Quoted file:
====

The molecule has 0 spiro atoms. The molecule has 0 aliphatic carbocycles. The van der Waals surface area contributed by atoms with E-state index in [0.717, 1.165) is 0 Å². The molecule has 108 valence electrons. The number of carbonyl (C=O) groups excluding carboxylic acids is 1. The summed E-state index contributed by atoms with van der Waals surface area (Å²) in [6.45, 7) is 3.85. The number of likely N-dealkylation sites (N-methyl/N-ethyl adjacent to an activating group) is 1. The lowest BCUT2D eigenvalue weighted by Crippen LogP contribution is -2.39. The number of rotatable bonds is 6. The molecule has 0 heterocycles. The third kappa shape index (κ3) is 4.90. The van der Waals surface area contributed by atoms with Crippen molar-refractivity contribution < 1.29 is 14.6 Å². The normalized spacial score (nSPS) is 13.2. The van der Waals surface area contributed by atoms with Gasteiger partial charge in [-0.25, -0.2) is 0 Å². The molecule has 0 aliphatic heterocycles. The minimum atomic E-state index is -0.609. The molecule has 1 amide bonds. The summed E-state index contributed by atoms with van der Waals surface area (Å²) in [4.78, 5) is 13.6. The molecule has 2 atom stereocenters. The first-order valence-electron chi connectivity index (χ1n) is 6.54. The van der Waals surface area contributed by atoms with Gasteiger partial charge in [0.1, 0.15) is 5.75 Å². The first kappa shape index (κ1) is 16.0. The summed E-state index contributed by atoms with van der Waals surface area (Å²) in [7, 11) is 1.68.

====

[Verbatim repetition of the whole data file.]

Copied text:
The molecule has 0 spiro atoms. The molecule has 0 aliphatic carbocycles. The van der Waals surface area contributed by atoms with E-state index in [0.717, 1.165) is 0 Å². The molecule has 108 valence electrons. The number of carbonyl (C=O) groups excluding carboxylic acids is 1. The summed E-state index contributed by atoms with van der Waals surface area (Å²) in [6.45, 7) is 3.85. The number of likely N-dealkylation sites (N-methyl/N-ethyl adjacent to an activating group) is 1. The lowest BCUT2D eigenvalue weighted by Crippen LogP contribution is -2.39. The number of rotatable bonds is 6. The molecule has 0 heterocycles. The third kappa shape index (κ3) is 4.90. The van der Waals surface area contributed by atoms with Crippen molar-refractivity contribution < 1.29 is 14.6 Å². The normalized spacial score (nSPS) is 13.2. The van der Waals surface area contributed by atoms with Gasteiger partial charge in [-0.25, -0.2) is 0 Å². The molecule has 0 aliphatic heterocycles. The minimum atomic E-state index is -0.609. The molecule has 1 amide bonds. The summed E-state index contributed by atoms with van der Waals surface area (Å²) in [4.78, 5) is 13.6. The molecule has 2 atom stereocenters. The first-order valence-electron chi connectivity index (χ1n) is 6.54. The van der Waals surface area contributed by atoms with Gasteiger partial charge in [0.1, 0.15) is 5.75 Å². The first kappa shape index (κ1) is 16.0. The summed E-state index contributed by atoms with van der Waals surface area (Å²) in [7, 11) is 1.68.